A company’s core values are a distillation of its culture, a north star that guides the actions and attitudes of every person on the team. But unlike the north star, core values aren’t exactly burned into the night sky. They require a team to do a whole lot of soul-searching and to ultimately answer the question: “What do we, as a team, believe in?”
Just ask Conga’s Vice President of Product Development, Ryan Hitchler. Two years ago, he and his team sat down to put the document automation and data management company’s deepest-held beliefs into words. The result, as he put it, is “a true reflection of who we are as a unified group — as well as individuals.”
We asked Hitchler to shed some light on Conga’s core values, the team that created them and how they put those values into action every day.
Tell us about Conga’s core values. What are they? When were they established?
Lynda Mills, our VP of HR, led an initiative in the summer of 2016 to gather representation from all departments with various levels of tenure to get a holistic representation of the company dynamics. The team was about 20 or so individuals and was a good sampling of the organization. We wanted to unify and put to paper what our values are, and communicate them more broadly. The values in detail are below:
- Adapt to Win: Faced with inevitable change, we succeed by humbly challenging the status quo.
- Five-Star Value: We strive to deliver Five-Star value in every interaction.
- Desire for Knowledge: We inherently create knowledge sharing in every conversation. Through an environment focused on problem solving, we empower individuals to take initiative and make decisions.
- Passion with a Purpose: We thrive in an environment where collaboration knows no boundaries. We persistently work to discover the next innovation to drive meaningful impact to the lives of our customers, partners and employees.
We wanted to preserve our history and culture, but also welcome new people in a way that enables us to stay true to what has made us successful.”
Why are these values so important to the business?
We believed it was very important to define these values in a way that gave us direction on how to maintain our culture as we grow. We wanted to preserve our history and culture, but also welcome new people in a way that enables us to stay true to what has made us successful. The five-star interaction value, for example, was baked into the customer lifecycle experience at Conga for many years, and so many customers love Conga for that very reason.
How are you putting these values into action?
I volunteered to teach 100-plus individuals across departments in several leadership sessions about building organizations that are resilient to change. The ability to create an organization that is resilient starts with the individual assessing themselves first.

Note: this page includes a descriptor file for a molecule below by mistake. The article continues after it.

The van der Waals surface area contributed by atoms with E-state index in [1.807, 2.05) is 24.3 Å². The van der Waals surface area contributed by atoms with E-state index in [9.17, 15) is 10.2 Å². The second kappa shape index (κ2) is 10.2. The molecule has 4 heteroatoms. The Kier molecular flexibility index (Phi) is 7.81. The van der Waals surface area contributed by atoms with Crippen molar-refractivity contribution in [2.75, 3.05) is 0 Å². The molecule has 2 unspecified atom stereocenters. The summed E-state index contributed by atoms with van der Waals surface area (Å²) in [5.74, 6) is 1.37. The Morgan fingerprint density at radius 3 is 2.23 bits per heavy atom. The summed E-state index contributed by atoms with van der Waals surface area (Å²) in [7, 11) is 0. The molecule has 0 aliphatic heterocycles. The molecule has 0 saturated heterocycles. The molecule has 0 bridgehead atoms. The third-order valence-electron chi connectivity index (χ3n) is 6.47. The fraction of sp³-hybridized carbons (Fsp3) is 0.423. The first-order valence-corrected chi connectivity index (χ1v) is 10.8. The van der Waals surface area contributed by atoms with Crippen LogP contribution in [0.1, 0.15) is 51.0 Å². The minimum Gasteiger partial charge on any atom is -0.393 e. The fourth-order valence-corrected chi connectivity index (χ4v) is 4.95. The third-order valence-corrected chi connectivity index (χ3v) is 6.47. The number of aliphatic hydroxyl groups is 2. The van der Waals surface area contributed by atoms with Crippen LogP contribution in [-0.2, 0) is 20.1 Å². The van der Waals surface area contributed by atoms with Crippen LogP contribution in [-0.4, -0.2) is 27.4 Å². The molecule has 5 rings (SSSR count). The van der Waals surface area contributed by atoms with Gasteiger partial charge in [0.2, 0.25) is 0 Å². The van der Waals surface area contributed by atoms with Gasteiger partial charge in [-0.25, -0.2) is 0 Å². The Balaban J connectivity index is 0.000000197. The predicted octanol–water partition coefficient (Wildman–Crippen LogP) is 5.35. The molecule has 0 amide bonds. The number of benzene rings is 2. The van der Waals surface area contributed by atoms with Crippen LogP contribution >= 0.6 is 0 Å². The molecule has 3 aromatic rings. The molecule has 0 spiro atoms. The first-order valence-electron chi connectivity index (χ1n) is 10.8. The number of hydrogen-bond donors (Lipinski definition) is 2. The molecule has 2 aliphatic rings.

A big part of that is understanding your own emotional intelligence. If you’re in tune with why you’re feeling the way you are — at its core — you are in a much better place to be empathetic to others. The other is consistently empathizing and practicing those skills. If you understand where you’re coming from (it’s not always obvious!) and have tried to put yourself in another’s shoes, you’ll create much better outcomes. In these teachings and practices, I leverage all of our core values in some fashion.
Tell us about a moment in your company’s history that made you proud. How did it reflect the values you’ve instilled here?
I came to Conga through an acquisition of two companies named ActionGrid and CRMCulture. It was a big change to come from 13 and 35 people, respectively, to an organization of over 100. There was a lot of fear, uncertainty and doubt, and yet I’m proud to say my team has nearly 100-percent retainment today after two and a half years, and nearly everyone has been promoted and advanced their careers.
Have you or your people built any traditions, activities or rituals to foster culture?
Something new we’re trying that I’m very excited about is called “Mob Programming.” This is a technique where the entire team sits in the same room and works through the same problem on the same computer, and rotates every 10 minutes driving the keyboard.
I was getting worried about our culture deteriorating with a temporary office space that has high cube walls. (We’ve outgrown our space and are moving to a permanent space in March!) We were built and designed to work together, and this technique has brought back this aspect. The team loves working through a problem to its completion together and are high-fiving and cheering at the end. It’s very exciting to watch.
When it comes to new hires, how do know you’ve found the right culture fit?
It’s very difficult to assess true culture fit until a person has been part of a team for a time. However, I look for empathetic qualities and drive over technical skills. Of course, technical skills are important and a pre-requisite for the position, but I can’t teach personal drive or passion. I can help teach empathy and emotional intelligence, but the individual has to have a desire to change to be teachable.